# Methodology#

## Software#

The datasets are compared with model output from the CIOFS and NWGOA models using the `ocean-model-skill-assessor`

(`OMSA`

) framework, as well as dependencies therein and software written for this report. Detailed documentation is available for OMSA.

## Comparison Metrics#

Multiple statistical measures of the model-data comparison are given, though mean skill score is used as the main measure. To compare model and data output, the model output was interpolated in time and space to match the data.

### All Metrics#

The available statistical metrics are:

bias: mean of the difference

Pearson product-moment correlation coefficient

Index of Agreement (Willmott 1981)

mean squared error (MSE)

Skill score: more details below

Root Mean Square Error (RMSE)

Also provide distance between the grid cell and data location if relevant

### Skill score#

The skill score is what is shown in all performance summaries in the model-data comparison pages. Following Bogden *et al.* [BMRS96] and Hetland [Het06], the skill score is calculated as:

where \(d_i\) are data values, \(m_i\) are model values at the matching time and location to the data, and \(c_i\) are representative climatological values. This approach can be used to quantify how well a long term data time series is being represented by model output as compared with a simple climatological representation. If the model performs better than climatology, the value of the skill score will be greater than 0 and hopefully closer to 1; if climatology is better and the model provides no improvement, the skill score is 0 to negative.

In some cases there is not a relevant climatology to compare with. In such cases, \(c_i\) are taken as the mean of the data time series.

## Details of comparisons#

### Units#

Variable |
Unit |
---|---|

Sea water temperature |
Deg Celsius |

Sea water salinity |
PSU |

Sea surface height |
m |

Along/across-channel velocity |
m/s |

Speed |
m/s |

### Comparisons shown#

One or more of the following time series modifications is used where noted to alter the data and model time series before comparison. Detailed explanations of each are given below, and which have been used are noted for each model-data comparison.

#### Tidal filtering#

The tides are an important feature of Cook Inlet, and if we do not remove them from the time series we want to compare, they will dominate the model-data comparisons. Because the tides have a highly correlated signal, comparing time series with them intact from moment to moment gives a skewed comparison; if the model-data comparison at one time is close, it probably will also be at the next time. A better way to compare the model and data in a regime like this is by first filtering out the tides; we use the `pl33`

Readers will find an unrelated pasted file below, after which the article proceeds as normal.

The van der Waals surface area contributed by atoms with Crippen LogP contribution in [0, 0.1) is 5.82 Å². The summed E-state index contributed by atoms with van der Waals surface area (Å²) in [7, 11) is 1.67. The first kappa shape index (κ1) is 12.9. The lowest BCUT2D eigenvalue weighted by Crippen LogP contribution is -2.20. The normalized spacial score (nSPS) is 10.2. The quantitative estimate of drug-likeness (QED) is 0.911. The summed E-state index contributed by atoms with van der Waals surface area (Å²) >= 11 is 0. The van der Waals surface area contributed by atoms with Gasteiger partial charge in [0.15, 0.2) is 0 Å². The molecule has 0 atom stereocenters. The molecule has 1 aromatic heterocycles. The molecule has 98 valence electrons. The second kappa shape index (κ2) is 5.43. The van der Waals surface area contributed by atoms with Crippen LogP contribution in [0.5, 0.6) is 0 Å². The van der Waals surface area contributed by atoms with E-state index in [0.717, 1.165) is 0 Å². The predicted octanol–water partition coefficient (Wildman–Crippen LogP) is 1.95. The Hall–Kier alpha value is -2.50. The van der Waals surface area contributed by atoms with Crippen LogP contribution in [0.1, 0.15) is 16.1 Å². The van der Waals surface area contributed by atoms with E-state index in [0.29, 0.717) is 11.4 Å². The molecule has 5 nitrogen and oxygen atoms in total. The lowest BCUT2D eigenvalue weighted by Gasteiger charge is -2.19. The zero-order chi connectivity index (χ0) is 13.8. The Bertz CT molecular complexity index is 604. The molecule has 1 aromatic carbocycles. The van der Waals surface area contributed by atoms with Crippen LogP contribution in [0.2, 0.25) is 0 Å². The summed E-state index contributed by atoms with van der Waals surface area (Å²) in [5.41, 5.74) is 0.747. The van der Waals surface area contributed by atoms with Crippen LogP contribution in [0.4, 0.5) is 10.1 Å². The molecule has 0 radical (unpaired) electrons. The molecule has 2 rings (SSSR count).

filter to do so. We filter out the tides for most model-data comparisons presented here, though if a sea surface height time series is relatively short, we left it with tides to show the full comparison.

#### Long time series#

Long time series of temperature or salinity tend to have significant annual cycles. In a similar way to the tides, this can skew the meaning of our statistical metrics because, for example, the large, expected temperature cycle dominates any smaller features. Because of this, we present long time series of temperature and salinity as the anomaly with respect to the monthly mean calculated from the data time series across the available years. We will often also show the comparisons without removing the monthly mean to help give an intuitive feel for how the model is behaving with respect to the data.

#### Mean subtracted#

Numerical ocean models tend to not have a specific vertical datum that they are calculated with respect to. For this reason, when the sea surface height is compared between model and data, the mean of each is separately subtracted from the time series before comparison.

#### Harmonic tidal analysis#

Harmonic tidal analysis was run to calculated tidal constants with the HF Radar data. We ran a Python version of the classic Matlab package T_Tide [PBL02].